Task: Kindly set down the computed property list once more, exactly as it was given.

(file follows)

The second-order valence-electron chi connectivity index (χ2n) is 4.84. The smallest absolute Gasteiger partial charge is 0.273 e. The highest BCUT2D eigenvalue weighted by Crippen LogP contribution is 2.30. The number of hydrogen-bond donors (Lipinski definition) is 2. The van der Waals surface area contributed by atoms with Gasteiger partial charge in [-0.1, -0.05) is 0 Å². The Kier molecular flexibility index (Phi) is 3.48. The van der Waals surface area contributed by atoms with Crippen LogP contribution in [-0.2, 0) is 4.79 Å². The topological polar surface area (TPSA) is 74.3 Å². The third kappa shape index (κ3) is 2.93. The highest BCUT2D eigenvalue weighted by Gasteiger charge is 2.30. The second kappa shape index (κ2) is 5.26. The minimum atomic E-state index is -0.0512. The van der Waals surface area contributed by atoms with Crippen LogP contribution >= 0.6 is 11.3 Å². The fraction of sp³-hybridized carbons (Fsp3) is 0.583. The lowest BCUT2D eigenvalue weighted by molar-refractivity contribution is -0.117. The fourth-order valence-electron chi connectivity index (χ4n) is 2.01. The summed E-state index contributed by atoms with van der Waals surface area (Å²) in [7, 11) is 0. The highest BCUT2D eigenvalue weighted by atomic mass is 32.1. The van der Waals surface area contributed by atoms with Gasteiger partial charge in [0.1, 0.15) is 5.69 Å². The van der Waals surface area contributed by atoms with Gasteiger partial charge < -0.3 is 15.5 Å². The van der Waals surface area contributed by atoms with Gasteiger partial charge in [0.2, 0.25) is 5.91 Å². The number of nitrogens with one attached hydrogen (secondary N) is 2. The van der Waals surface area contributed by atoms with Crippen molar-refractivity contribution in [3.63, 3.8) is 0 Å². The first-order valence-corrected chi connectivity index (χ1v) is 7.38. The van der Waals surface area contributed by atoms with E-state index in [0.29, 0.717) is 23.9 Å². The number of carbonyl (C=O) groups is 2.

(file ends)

The second-order valence-electron chi connectivity index (χ2n) is 4.84. The smallest absolute Gasteiger partial charge is 0.273 e. The highest BCUT2D eigenvalue weighted by Crippen LogP contribution is 2.30. The number of hydrogen-bond donors (Lipinski definition) is 2. The van der Waals surface area contributed by atoms with Gasteiger partial charge in [-0.1, -0.05) is 0 Å². The Kier molecular flexibility index (Phi) is 3.48. The van der Waals surface area contributed by atoms with Crippen LogP contribution in [-0.2, 0) is 4.79 Å². The topological polar surface area (TPSA) is 74.3 Å². The third kappa shape index (κ3) is 2.93. The highest BCUT2D eigenvalue weighted by Gasteiger charge is 2.30. The second kappa shape index (κ2) is 5.26. The minimum atomic E-state index is -0.0512. The van der Waals surface area contributed by atoms with Crippen LogP contribution >= 0.6 is 11.3 Å². The fraction of sp³-hybridized carbons (Fsp3) is 0.583. The lowest BCUT2D eigenvalue weighted by molar-refractivity contribution is -0.117. The fourth-order valence-electron chi connectivity index (χ4n) is 2.01. The summed E-state index contributed by atoms with van der Waals surface area (Å²) in [7, 11) is 0. The highest BCUT2D eigenvalue weighted by atomic mass is 32.1. The van der Waals surface area contributed by atoms with Gasteiger partial charge in [0.1, 0.15) is 5.69 Å². The van der Waals surface area contributed by atoms with Gasteiger partial charge < -0.3 is 15.5 Å². The van der Waals surface area contributed by atoms with Gasteiger partial charge in [0.2, 0.25) is 5.91 Å². The number of nitrogens with one attached hydrogen (secondary N) is 2. The van der Waals surface area contributed by atoms with Crippen molar-refractivity contribution in [3.63, 3.8) is 0 Å². The first-order valence-corrected chi connectivity index (χ1v) is 7.38. The van der Waals surface area contributed by atoms with E-state index in [0.29, 0.717) is 23.9 Å². The number of carbonyl (C=O) groups is 2.